What is the pathophysiology and symptoms of NF?
 
 

The term “flesh-eating bacteria” is actually a misnomer since the bacteria does not actually eat the flesh. Instead, it causes destruction of the skin and muscle by releasing toxins (virulence factors). These include: streptococcal pyogenic exotoxins. One of these, S. pyogenes, produces an exotoxin known as a “super antigen”. This so-called “super antigen” is capable of activating T-cells non-specifically resulting in the overproduction of cytokines and severe systemic illness (toxic shock).

 

Over seventy percent (70%) of cases of NF occurred in patients with one of the following clinical situations: suppressed immune system, diabetes, alcoholism / drug abuse, malignancies, and chronic systemic diseases[2], however, it also occasionally occurs in people with overall good general health.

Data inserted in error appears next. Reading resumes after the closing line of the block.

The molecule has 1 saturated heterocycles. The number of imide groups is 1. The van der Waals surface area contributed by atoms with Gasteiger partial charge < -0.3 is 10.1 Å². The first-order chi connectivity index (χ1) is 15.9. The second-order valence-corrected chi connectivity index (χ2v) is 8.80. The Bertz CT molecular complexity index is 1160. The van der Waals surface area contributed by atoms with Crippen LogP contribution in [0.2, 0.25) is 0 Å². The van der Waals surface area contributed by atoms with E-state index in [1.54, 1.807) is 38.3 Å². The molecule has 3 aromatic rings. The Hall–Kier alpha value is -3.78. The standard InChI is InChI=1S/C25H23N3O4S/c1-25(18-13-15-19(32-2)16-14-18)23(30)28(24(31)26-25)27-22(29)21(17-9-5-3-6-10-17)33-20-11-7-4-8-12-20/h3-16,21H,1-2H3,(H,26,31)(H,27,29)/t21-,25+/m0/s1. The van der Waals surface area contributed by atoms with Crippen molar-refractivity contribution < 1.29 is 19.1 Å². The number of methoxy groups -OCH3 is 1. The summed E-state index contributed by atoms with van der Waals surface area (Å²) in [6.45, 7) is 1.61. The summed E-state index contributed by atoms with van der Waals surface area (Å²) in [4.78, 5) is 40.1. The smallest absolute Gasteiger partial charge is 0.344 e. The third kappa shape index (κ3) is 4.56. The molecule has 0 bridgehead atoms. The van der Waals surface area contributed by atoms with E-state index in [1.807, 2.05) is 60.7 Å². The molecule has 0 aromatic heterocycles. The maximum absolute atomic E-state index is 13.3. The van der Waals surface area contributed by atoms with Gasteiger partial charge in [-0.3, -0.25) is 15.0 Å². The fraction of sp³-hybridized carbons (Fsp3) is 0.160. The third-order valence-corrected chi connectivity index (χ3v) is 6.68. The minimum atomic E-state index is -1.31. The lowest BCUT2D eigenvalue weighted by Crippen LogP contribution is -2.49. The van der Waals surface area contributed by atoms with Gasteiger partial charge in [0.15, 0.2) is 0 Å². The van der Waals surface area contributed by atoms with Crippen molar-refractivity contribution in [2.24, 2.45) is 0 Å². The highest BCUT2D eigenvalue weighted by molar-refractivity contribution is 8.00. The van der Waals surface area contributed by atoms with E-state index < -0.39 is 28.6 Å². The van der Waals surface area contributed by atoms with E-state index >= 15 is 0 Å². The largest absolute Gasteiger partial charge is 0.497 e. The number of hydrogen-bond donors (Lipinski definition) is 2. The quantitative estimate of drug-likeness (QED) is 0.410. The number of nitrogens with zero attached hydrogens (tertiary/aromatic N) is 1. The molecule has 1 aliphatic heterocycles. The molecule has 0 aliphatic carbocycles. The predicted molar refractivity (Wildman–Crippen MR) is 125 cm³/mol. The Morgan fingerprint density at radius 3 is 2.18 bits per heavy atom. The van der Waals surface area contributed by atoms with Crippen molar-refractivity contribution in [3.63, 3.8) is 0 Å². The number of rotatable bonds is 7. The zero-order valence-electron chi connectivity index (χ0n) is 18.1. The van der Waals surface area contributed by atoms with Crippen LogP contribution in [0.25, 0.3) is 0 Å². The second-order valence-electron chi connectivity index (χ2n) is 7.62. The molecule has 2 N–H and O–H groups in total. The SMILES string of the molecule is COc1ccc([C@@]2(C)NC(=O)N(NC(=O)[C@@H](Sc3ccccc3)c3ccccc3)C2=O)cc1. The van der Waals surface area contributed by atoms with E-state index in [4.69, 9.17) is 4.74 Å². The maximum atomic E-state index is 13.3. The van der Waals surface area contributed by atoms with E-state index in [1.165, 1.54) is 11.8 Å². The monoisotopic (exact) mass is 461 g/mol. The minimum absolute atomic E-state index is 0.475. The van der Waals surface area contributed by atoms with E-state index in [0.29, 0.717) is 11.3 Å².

The infection begins locally at the site of a trauma – in Amy Copeland’s case it was a laceration to her leg – which can either be severe, minor, or non-apparent. Persons with NF usually complain of intense pain that may seem excessive given the external appearance of the skin. As the disease progresses, often in a matter of hours, edema (swelling) of the affected tissue occurs. Patients also experience diarrhea and vomiting.

 

Patients with Necrotizing fasciitis typically have a fever and appear very ill. The mortality rate for NF has been reported as high as seventy-three percent (73%) if left untreated. Without medical care and surgical intervention the infection rapidly progresses and will eventually lead to death.

    
 

How is NF diagnosed?

 
LRINEC score
 

Use of the Laboratory Risk Indicator for Necrotizing Fasciitis (LRINEC) score can be utilized to confirm persons presenting with signs of cellulitis to determine the risk Necrotizing fasciitis being present. It utilizes six (6) serologic measures: 1) C-reactive protein (CRP); 2) total white cell count (WBC); 3) hemoglobin; 4) sodium; 5) creatnine; and 6) glucose.

Test type
Serologic measure
Score
CRP  (mg/L)
>150
Four (4) points
WBC (X 10^6 per mm3)
<15
15-25
>25
Zero (0) points
One (1) point
Two (2) points
Hemoglobin (g/dL)
>13.5